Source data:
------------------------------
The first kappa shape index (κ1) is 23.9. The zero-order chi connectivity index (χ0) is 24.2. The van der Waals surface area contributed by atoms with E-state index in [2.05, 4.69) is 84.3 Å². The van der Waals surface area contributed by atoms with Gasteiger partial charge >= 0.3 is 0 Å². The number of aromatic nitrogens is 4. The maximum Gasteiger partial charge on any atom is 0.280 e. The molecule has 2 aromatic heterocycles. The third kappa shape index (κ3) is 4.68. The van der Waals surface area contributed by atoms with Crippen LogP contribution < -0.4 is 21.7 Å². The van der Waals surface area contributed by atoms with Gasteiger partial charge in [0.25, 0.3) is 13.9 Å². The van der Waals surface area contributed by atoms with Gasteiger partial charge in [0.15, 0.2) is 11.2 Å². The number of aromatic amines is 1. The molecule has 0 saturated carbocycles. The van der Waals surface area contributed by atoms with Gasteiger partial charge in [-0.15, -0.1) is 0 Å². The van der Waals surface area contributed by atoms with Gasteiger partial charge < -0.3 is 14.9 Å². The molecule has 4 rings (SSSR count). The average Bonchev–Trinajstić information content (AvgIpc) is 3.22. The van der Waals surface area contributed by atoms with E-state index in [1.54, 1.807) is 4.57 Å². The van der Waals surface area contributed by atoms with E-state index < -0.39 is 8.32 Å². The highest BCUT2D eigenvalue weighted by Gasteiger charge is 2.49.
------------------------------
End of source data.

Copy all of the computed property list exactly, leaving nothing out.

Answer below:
The first kappa shape index (κ1) is 23.9. The zero-order chi connectivity index (χ0) is 24.2. The van der Waals surface area contributed by atoms with E-state index in [2.05, 4.69) is 84.3 Å². The van der Waals surface area contributed by atoms with Gasteiger partial charge >= 0.3 is 0 Å². The number of aromatic nitrogens is 4. The maximum Gasteiger partial charge on any atom is 0.280 e. The molecule has 2 aromatic heterocycles. The third kappa shape index (κ3) is 4.68. The van der Waals surface area contributed by atoms with Crippen LogP contribution < -0.4 is 21.7 Å². The van der Waals surface area contributed by atoms with Gasteiger partial charge in [0.25, 0.3) is 13.9 Å². The van der Waals surface area contributed by atoms with Gasteiger partial charge in [0.15, 0.2) is 11.2 Å². The number of aromatic amines is 1. The molecule has 0 saturated carbocycles. The van der Waals surface area contributed by atoms with Gasteiger partial charge in [-0.15, -0.1) is 0 Å². The van der Waals surface area contributed by atoms with Gasteiger partial charge < -0.3 is 14.9 Å². The molecule has 4 rings (SSSR count). The average Bonchev–Trinajstić information content (AvgIpc) is 3.22. The van der Waals surface area contributed by atoms with E-state index in [1.54, 1.807) is 4.57 Å². The van der Waals surface area contributed by atoms with E-state index < -0.39 is 8.32 Å². The highest BCUT2D eigenvalue weighted by Gasteiger charge is 2.49.